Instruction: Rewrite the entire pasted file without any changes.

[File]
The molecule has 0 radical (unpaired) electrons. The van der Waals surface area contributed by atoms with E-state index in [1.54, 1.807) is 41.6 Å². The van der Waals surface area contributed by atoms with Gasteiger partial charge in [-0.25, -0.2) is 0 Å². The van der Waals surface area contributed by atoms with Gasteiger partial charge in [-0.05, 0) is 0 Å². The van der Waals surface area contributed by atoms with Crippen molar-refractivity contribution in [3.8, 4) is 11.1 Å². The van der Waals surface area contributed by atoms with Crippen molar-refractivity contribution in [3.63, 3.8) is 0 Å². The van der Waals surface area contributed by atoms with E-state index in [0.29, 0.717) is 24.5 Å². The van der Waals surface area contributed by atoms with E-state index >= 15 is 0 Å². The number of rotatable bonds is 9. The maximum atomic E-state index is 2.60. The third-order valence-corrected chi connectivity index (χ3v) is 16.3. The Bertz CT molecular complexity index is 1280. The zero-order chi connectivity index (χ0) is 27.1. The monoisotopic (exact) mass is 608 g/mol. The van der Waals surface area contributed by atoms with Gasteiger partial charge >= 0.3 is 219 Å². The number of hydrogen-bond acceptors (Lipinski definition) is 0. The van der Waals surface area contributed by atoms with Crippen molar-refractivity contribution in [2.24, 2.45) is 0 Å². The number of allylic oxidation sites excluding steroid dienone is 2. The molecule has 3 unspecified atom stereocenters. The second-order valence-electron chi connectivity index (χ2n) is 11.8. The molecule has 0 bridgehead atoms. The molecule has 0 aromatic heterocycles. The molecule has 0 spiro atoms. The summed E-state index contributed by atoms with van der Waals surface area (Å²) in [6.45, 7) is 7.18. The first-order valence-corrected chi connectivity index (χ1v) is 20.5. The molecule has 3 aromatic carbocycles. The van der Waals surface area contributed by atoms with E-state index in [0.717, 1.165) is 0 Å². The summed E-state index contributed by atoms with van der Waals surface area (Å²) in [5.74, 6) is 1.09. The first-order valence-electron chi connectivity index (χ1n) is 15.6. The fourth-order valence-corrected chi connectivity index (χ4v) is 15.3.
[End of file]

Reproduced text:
The molecule has 0 radical (unpaired) electrons. The van der Waals surface area contributed by atoms with E-state index in [1.54, 1.807) is 41.6 Å². The van der Waals surface area contributed by atoms with Gasteiger partial charge in [-0.25, -0.2) is 0 Å². The van der Waals surface area contributed by atoms with Gasteiger partial charge in [-0.05, 0) is 0 Å². The van der Waals surface area contributed by atoms with Crippen molar-refractivity contribution in [3.8, 4) is 11.1 Å². The van der Waals surface area contributed by atoms with Crippen molar-refractivity contribution in [3.63, 3.8) is 0 Å². The van der Waals surface area contributed by atoms with E-state index in [0.29, 0.717) is 24.5 Å². The van der Waals surface area contributed by atoms with E-state index >= 15 is 0 Å². The number of rotatable bonds is 9. The maximum atomic E-state index is 2.60. The third-order valence-corrected chi connectivity index (χ3v) is 16.3. The Bertz CT molecular complexity index is 1280. The zero-order chi connectivity index (χ0) is 27.1. The monoisotopic (exact) mass is 608 g/mol. The van der Waals surface area contributed by atoms with Gasteiger partial charge >= 0.3 is 219 Å². The number of hydrogen-bond acceptors (Lipinski definition) is 0. The van der Waals surface area contributed by atoms with Crippen molar-refractivity contribution in [2.24, 2.45) is 0 Å². The number of allylic oxidation sites excluding steroid dienone is 2. The molecule has 3 unspecified atom stereocenters. The second-order valence-electron chi connectivity index (χ2n) is 11.8. The molecule has 0 bridgehead atoms. The molecule has 0 aromatic heterocycles. The molecule has 0 spiro atoms. The summed E-state index contributed by atoms with van der Waals surface area (Å²) in [6.45, 7) is 7.18. The first-order valence-corrected chi connectivity index (χ1v) is 20.5. The molecule has 3 aromatic carbocycles. The van der Waals surface area contributed by atoms with E-state index in [0.717, 1.165) is 0 Å². The summed E-state index contributed by atoms with van der Waals surface area (Å²) in [5.74, 6) is 1.09. The first-order valence-electron chi connectivity index (χ1n) is 15.6. The fourth-order valence-corrected chi connectivity index (χ4v) is 15.3.